Oil price volatility continues to plague the oil industry. This unsteadiness is causing oil companies to remain cautious with capital spending, which is affecting the demand for oilfield equipment. That hurt National Oilwell Varco's (NYSE:NOV) sales in the third quarter. The energy company, however, is dealing with those turbulent conditions by reducing costs, which paid off during that period by boosting its underlying earnings and cash flow.

Drilling down into National Oilwell Varco's third-quarter results


Q3 19

Q3 18

Q2 19


$2.126 billion

$2.154 billion

$2.132 billion

Net income

($244 million)

$1 million

($5.4 billion)

Earnings per share




Data source: National Oilwell Varco.

National Oilwell Varco's third-quarter revenue slipped about 0.3% sequentially while falling about 1.3% year over year, due mainly to the continued challenges in the oil market. The company's net loss, meanwhile, improved from the second quarter, when it recorded a significant writedown. Further, were it not for the $314 million of restructuring charges the company took during the quarter, it would have reported a profit. The company's underlying earnings, as measured by adjusted EBITDA, reflected this improvement in its profitability. Overall, National Oilwell Varco produced $262 million of adjusted EBITDA during the period, up 34% sequentially and 7% year over year thanks in large part to its cost-cutting initiatives. Meanwhile, cash flow hit its highest level in more than three years.

Still, the challenging conditions in the oil market led to somewhat mixed results across the company's three operating segments:

National Oilwell Varco's revenue by segment in the third quarter of 2019 and 2018 and 2019's second quarter.

Data source: National Oilwell Varco. Chart by author.

The highlight during the third quarter was National Oilwell Varco's completion and production solutions business, where revenue jumped 10% from the second quarter while declining only 1% year over year. It was this segment's second straight quarter of double-digit revenue growth, fueled primarily by the sales of fiberglass pipe, processing equipment, and subsea flexible pipe to international and offshore drilling markets. Adjusted EBITDA in the segment, meanwhile, surged 58% to $82 million due to those higher sales and the company's cost-cutting initiatives. The division also booked $535 million of new orders during the quarter, which was 124% of orders shipped from the backlog, implying that revenue should keep growing.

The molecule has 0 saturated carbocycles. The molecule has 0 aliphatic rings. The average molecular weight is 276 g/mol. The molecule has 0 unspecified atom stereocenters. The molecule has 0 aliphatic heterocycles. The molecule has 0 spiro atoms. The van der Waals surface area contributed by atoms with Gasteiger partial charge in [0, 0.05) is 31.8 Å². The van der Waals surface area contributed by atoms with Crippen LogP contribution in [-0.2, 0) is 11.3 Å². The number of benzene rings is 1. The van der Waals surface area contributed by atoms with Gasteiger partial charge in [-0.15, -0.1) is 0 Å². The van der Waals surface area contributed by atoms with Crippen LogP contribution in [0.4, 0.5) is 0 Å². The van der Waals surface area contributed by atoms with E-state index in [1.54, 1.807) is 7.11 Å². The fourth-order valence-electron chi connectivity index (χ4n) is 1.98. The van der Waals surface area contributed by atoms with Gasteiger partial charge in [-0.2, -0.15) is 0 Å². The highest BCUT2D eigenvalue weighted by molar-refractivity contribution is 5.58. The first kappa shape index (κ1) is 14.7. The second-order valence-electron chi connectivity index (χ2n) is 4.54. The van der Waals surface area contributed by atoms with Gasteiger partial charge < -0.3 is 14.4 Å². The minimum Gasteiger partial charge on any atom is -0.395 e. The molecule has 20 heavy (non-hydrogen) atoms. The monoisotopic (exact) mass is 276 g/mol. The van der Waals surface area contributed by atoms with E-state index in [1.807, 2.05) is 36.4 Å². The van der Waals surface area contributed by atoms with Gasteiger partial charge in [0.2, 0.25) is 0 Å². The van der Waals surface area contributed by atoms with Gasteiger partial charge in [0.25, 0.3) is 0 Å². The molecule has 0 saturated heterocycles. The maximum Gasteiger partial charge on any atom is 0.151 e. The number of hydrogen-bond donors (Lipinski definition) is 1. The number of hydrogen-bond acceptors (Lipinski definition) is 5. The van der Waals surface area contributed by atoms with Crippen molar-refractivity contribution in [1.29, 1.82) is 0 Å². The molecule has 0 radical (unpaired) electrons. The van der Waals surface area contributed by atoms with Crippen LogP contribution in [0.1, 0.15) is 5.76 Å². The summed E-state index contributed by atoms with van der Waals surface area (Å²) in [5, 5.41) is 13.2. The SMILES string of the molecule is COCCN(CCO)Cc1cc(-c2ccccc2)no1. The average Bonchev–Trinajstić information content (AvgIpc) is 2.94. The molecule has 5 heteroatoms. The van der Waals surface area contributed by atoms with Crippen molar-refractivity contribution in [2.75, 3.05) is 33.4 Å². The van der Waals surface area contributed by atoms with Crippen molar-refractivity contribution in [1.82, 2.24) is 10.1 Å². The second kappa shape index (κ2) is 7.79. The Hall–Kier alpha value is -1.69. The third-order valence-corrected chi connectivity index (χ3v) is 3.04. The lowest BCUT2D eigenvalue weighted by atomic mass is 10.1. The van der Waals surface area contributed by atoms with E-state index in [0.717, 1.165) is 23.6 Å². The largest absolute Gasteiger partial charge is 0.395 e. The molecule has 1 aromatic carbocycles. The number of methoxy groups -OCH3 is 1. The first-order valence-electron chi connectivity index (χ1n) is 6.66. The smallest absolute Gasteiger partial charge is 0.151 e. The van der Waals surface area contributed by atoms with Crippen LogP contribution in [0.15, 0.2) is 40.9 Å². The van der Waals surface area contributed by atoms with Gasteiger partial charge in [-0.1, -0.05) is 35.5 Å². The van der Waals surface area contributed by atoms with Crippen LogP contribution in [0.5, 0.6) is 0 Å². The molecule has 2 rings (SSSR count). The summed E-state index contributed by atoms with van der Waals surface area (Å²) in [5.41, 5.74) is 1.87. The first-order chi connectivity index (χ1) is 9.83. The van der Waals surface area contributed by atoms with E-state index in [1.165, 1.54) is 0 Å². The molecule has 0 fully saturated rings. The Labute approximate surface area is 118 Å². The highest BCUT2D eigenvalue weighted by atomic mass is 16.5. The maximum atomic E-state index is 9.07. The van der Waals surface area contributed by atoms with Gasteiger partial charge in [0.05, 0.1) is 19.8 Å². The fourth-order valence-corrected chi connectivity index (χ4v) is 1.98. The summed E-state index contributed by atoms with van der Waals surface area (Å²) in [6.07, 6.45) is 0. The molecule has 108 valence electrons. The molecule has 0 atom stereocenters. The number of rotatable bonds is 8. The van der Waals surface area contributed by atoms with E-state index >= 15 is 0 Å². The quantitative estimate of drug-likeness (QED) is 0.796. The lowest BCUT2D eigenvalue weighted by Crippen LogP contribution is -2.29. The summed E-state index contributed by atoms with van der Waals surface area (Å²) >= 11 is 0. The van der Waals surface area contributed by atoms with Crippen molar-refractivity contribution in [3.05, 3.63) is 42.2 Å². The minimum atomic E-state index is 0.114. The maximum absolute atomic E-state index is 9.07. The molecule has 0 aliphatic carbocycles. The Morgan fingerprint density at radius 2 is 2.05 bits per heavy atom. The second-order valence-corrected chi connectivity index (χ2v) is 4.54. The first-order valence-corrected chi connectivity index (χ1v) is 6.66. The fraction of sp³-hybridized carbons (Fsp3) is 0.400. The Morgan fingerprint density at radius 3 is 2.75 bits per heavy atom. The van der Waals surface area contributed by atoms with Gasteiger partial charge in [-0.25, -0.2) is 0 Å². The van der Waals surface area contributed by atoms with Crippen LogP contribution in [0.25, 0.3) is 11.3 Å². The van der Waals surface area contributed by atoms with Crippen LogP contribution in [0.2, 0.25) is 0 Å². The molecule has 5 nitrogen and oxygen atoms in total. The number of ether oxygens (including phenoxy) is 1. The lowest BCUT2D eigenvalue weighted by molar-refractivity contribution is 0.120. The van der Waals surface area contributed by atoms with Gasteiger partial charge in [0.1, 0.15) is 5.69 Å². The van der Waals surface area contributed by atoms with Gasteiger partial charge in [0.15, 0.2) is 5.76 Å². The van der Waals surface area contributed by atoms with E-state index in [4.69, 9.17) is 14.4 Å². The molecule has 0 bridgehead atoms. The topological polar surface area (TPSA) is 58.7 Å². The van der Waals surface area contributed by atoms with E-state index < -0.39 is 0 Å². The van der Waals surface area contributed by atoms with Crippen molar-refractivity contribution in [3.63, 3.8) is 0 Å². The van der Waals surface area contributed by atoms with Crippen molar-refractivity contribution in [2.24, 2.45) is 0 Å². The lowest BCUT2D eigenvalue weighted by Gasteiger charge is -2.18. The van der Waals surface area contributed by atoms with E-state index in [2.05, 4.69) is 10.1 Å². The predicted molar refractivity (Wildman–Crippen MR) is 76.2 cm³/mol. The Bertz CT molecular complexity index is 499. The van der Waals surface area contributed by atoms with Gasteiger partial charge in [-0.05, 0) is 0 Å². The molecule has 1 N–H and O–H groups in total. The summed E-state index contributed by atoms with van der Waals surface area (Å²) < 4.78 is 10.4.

The rig technologies segment, meanwhile, was mixed as revenue slumped 3% sequentially while improving 2% year over year. It benefited from increased contributions from its aftermarket business thanks to a pickup in the offshore drilling market. However, weakness in the U.S. shale drilling market more than offset those gains. On a more positive note, this segment's adjusted EBITDA soared 42% sequentially to $102 million thanks to a more favorable product mix and excellent progress on its cost-saving programs.

Finally, wellbore technologies' sales declined 7% from the second quarter and 6% from the year-ago period. Driving the weaker result was softening demand for its products from the North American shale market. Adjusted EBITDA, on the other hand, was $133 million, down slightly year over year and sequentially, buoyed by the company's cost-cutting efforts.

An offshore drilling rig with the sun rising behind it.

Image source: Getty Images.

What National Oilwell Varco's management had to say about the third quarter

"In the third quarter, adjusted EBITDA improved significantly relative to second-quarter results," stated CEO Clay Williams. That was "due to accelerating cost reductions, a favorable revenue shift toward higher-margin offshore and aftermarket businesses, and positive project close-out variances." Williams also noted that "while third-quarter revenue was essentially flat with the prior quarter, margins improved as sales growth in international and offshore markets helped offset sequential declines from North American operations where our customers are reducing their spending." The company's ability to deliver stronger profitability even though sales declined proves that its restructuring efforts are paying dividends.

Williams also commented that he was "pleased to see NOV post its strongest cash flow quarter in more than three years, as our concerted efforts to more efficiently manage working capital are making an impact." Thanks to that strong cash flow, the company ended the quarter with $1.31 billion of cash against $2.48 billion in debt. That gives it the financial flexibility to continue investing in its business to meet its customers' needs amid the market's persistent challenges.

Doing the best it can

National Oilwell Varco continues to adjust to the seemingly ever-changing conditions of the oil market. With the U.S. shale sector cooling off, the company has realigned its cost structure so that it can make more money even as sales slip. Its ability to keep evolving will enable it to deliver better performance in the future, especially when the oil market finally starts bouncing back in a meaningful way.

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